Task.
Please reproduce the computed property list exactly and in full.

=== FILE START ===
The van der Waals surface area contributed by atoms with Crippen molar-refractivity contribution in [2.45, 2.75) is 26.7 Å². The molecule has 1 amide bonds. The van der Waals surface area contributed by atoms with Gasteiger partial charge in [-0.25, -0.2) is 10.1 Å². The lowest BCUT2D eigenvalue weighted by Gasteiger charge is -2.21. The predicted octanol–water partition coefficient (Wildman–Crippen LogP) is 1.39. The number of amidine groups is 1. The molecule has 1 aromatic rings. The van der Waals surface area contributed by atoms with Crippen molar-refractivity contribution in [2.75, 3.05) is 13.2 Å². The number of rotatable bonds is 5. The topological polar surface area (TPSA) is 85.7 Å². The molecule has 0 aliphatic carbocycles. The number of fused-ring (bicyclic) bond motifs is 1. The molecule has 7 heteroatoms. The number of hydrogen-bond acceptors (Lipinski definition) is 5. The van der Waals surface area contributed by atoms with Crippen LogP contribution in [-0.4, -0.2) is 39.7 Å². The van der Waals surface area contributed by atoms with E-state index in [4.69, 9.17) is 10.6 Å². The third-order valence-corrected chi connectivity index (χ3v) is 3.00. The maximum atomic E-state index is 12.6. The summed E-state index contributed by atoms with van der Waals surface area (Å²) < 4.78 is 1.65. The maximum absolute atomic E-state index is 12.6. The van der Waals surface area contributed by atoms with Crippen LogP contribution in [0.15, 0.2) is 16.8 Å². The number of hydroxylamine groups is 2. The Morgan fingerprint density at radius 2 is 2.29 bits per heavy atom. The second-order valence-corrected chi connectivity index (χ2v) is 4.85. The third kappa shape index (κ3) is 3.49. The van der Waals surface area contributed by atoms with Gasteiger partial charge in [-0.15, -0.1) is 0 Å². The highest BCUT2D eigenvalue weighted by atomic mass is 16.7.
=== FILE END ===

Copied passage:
The van der Waals surface area contributed by atoms with Crippen molar-refractivity contribution in [2.45, 2.75) is 26.7 Å². The molecule has 1 amide bonds. The van der Waals surface area contributed by atoms with Gasteiger partial charge in [-0.25, -0.2) is 10.1 Å². The lowest BCUT2D eigenvalue weighted by Gasteiger charge is -2.21. The predicted octanol–water partition coefficient (Wildman–Crippen LogP) is 1.39. The number of amidine groups is 1. The molecule has 1 aromatic rings. The van der Waals surface area contributed by atoms with Crippen molar-refractivity contribution in [2.75, 3.05) is 13.2 Å². The number of rotatable bonds is 5. The topological polar surface area (TPSA) is 85.7 Å². The molecule has 0 aliphatic carbocycles. The number of fused-ring (bicyclic) bond motifs is 1. The molecule has 7 heteroatoms. The number of hydrogen-bond acceptors (Lipinski definition) is 5. The van der Waals surface area contributed by atoms with Crippen LogP contribution in [-0.4, -0.2) is 39.7 Å². The van der Waals surface area contributed by atoms with E-state index in [4.69, 9.17) is 10.6 Å². The third-order valence-corrected chi connectivity index (χ3v) is 3.00. The maximum atomic E-state index is 12.6. The summed E-state index contributed by atoms with van der Waals surface area (Å²) < 4.78 is 1.65. The maximum absolute atomic E-state index is 12.6. The van der Waals surface area contributed by atoms with Crippen LogP contribution in [0.15, 0.2) is 16.8 Å². The number of hydroxylamine groups is 2. The Morgan fingerprint density at radius 2 is 2.29 bits per heavy atom. The second-order valence-corrected chi connectivity index (χ2v) is 4.85. The third kappa shape index (κ3) is 3.49. The van der Waals surface area contributed by atoms with Gasteiger partial charge in [-0.15, -0.1) is 0 Å². The highest BCUT2D eigenvalue weighted by atomic mass is 16.7.